WASHINGTON, D.C. -- Today, U.S. Senators Tom Udall (D-N.M.), Shelley Moore Capito (R-W.Va.), both members of the Senate Appropriations Committee, and Martin Heinrich (D-N.M.) introduced a bipartisan amendment to build and strengthen America’s caregiving workforce.
The amendment to the fiscal year 2019 Defense-Labor, Health and Human Services appropriations minibus would dedicate $5 million in grants to place volunteers in communities to care for seniors and individuals with disabilities and help them remain independent, also known as the “Care Corps” program. The funding would provide volunteers with health insurance and other benefits throughout their service, along with an educational award that can be used to pay future education costs or loans. The Care Corps program would be permanently authorized in legislation introduced in the House by U.S. Representative Michelle Lujan Grisham (D-N.M.).
“This investment in caregiving and health services would have major benefits for New Mexico, where hundreds of thousands of individuals provide unpaid care to their family members each year,” said Udall. “With a rapidly growing senior population, it is imperative that we provide the right level of care and services to empower seniors and people with disabilities to live independently – and that we support the caregivers who are doing essential work across New Mexico and the nation. As a senior member of the Appropriations Committee, I won’t stop working on bold, new solutions like Care Corps to meet our state’s needs.”
“The Care Corps program is a win-win,” said Capito. “As a former caregiver for my parents, I understand the struggles caregivers face day to day. For the thousands of individuals caregiving across West Virginia and the rest of the country, this program offers invaluable support. At the same time, Care Corps also helps to keep people with disabilities and aging adults independent at home, promoting healthier lives and intergenerational relationships.”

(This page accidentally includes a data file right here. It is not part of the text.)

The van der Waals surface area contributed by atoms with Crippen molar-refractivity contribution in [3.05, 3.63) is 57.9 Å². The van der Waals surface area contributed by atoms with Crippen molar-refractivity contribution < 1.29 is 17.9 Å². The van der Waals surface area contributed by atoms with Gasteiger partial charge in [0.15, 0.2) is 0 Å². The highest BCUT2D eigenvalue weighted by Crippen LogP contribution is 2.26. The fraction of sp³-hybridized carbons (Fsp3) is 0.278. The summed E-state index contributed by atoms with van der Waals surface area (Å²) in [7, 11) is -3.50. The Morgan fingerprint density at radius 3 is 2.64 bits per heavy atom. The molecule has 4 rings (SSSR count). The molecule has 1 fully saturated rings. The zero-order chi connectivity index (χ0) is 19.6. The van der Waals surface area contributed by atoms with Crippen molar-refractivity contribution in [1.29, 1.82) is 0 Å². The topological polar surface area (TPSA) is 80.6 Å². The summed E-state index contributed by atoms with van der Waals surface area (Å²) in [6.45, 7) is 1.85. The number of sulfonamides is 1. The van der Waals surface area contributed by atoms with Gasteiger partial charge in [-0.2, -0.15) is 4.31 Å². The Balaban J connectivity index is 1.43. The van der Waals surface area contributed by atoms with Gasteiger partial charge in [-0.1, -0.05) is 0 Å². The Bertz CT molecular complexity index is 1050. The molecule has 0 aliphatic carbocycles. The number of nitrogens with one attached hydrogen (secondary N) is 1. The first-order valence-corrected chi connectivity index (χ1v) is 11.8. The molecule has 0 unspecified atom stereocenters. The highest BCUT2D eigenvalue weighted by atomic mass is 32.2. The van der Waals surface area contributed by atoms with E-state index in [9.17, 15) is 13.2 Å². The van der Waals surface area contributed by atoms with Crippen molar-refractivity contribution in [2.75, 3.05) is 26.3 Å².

“As the first AmeriCorps alum in Congress, I know first-hand that there is no venture more rewarding than working to improve the lives of those around us,” said Heinrich. “We need to fill the gaps that will only grow as an aging population creates more demand for care. I am proud to support this amendment to give young adults and others a similar opportunity to address this need, while also helping the thousands of Americans who are already providing essential care for their family members. I applaud Congresswoman Michelle Lujan Grisham’s leadership in creating the innovative idea of a Care Corps program. I will continue to support our nation’s caregivers and work to ensure all Americans, including seniors and individuals with disabilities, have the health care they deserve.”
“As a caregiver myself, I know how tough it can be to care for a loved one, and how little support is available to those doing this critical work,” said Lujan Grisham. “One of my top priorities, since being elected to Congress nearly 6 years ago, has been to create a national service caregiving volunteer program. Care Corps will help address the increasing demand for caregiving in New Mexico and the nation, as well as give volunteers the experience of working with seniors, veterans, and individuals with disabilities. Recently, we came one step closer to funding this bipartisan program when we successfully secured $5 million for Care Corps grants in the House Health and Human Services Appropriations bill. I am extremely grateful to Senators Udall, Capito, and Heinrich for their support and efforts to build on this important progress in the Senate. I look forward to continuing to work with my colleagues so that this funding is passed into law and Care Corps can begin to benefit families, caregivers, and individuals in need of care across the country."
Nationally, the United States is expected to require at least one million more direct care workers over the next 10 years, and by 2030 Americans older than 65 will make up nearly 20% of the population. The Care Corps program will help meet this growing demand for care while providing opportunities for volunteers to build intergenerational community relationships.